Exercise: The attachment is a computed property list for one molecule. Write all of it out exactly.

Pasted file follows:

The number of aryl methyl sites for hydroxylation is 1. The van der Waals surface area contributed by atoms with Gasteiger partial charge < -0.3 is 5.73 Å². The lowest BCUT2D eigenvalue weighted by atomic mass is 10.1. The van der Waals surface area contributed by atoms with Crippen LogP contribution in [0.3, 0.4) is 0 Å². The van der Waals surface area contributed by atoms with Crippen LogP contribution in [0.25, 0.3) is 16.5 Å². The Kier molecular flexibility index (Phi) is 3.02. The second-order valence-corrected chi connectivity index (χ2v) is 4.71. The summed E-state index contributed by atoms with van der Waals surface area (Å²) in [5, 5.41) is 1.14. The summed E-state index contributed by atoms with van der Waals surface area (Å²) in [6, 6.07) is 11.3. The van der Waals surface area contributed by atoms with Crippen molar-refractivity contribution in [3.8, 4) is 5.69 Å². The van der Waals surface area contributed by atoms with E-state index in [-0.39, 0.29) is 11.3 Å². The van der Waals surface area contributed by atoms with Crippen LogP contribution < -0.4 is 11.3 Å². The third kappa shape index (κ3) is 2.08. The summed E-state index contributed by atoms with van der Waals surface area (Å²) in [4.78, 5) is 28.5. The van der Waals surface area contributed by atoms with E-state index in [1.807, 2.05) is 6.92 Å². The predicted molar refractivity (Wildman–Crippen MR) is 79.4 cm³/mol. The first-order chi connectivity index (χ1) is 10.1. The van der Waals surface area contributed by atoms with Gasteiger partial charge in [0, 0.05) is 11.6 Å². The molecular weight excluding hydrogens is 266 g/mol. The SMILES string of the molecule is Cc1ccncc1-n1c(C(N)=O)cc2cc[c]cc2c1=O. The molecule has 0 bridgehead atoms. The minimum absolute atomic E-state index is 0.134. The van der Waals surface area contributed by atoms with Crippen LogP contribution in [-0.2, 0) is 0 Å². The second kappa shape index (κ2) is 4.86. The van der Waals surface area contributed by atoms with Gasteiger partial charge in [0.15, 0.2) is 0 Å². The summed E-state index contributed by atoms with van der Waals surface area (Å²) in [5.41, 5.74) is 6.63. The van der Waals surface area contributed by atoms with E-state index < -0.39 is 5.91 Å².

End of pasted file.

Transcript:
The number of aryl methyl sites for hydroxylation is 1. The van der Waals surface area contributed by atoms with Gasteiger partial charge < -0.3 is 5.73 Å². The lowest BCUT2D eigenvalue weighted by atomic mass is 10.1. The van der Waals surface area contributed by atoms with Crippen LogP contribution in [0.3, 0.4) is 0 Å². The van der Waals surface area contributed by atoms with Crippen LogP contribution in [0.25, 0.3) is 16.5 Å². The Kier molecular flexibility index (Phi) is 3.02. The second-order valence-corrected chi connectivity index (χ2v) is 4.71. The summed E-state index contributed by atoms with van der Waals surface area (Å²) in [5, 5.41) is 1.14. The summed E-state index contributed by atoms with van der Waals surface area (Å²) in [6, 6.07) is 11.3. The van der Waals surface area contributed by atoms with Crippen molar-refractivity contribution in [3.8, 4) is 5.69 Å². The van der Waals surface area contributed by atoms with E-state index in [-0.39, 0.29) is 11.3 Å². The van der Waals surface area contributed by atoms with Crippen LogP contribution < -0.4 is 11.3 Å². The third kappa shape index (κ3) is 2.08. The summed E-state index contributed by atoms with van der Waals surface area (Å²) in [4.78, 5) is 28.5. The van der Waals surface area contributed by atoms with E-state index in [1.807, 2.05) is 6.92 Å². The predicted molar refractivity (Wildman–Crippen MR) is 79.4 cm³/mol. The first-order chi connectivity index (χ1) is 10.1. The van der Waals surface area contributed by atoms with Gasteiger partial charge in [0, 0.05) is 11.6 Å². The molecular weight excluding hydrogens is 266 g/mol. The SMILES string of the molecule is Cc1ccncc1-n1c(C(N)=O)cc2cc[c]cc2c1=O. The molecule has 0 bridgehead atoms. The minimum absolute atomic E-state index is 0.134. The van der Waals surface area contributed by atoms with Crippen LogP contribution in [-0.2, 0) is 0 Å². The second kappa shape index (κ2) is 4.86. The van der Waals surface area contributed by atoms with Gasteiger partial charge in [0.15, 0.2) is 0 Å². The summed E-state index contributed by atoms with van der Waals surface area (Å²) in [5.41, 5.74) is 6.63. The van der Waals surface area contributed by atoms with E-state index < -0.39 is 5.91 Å².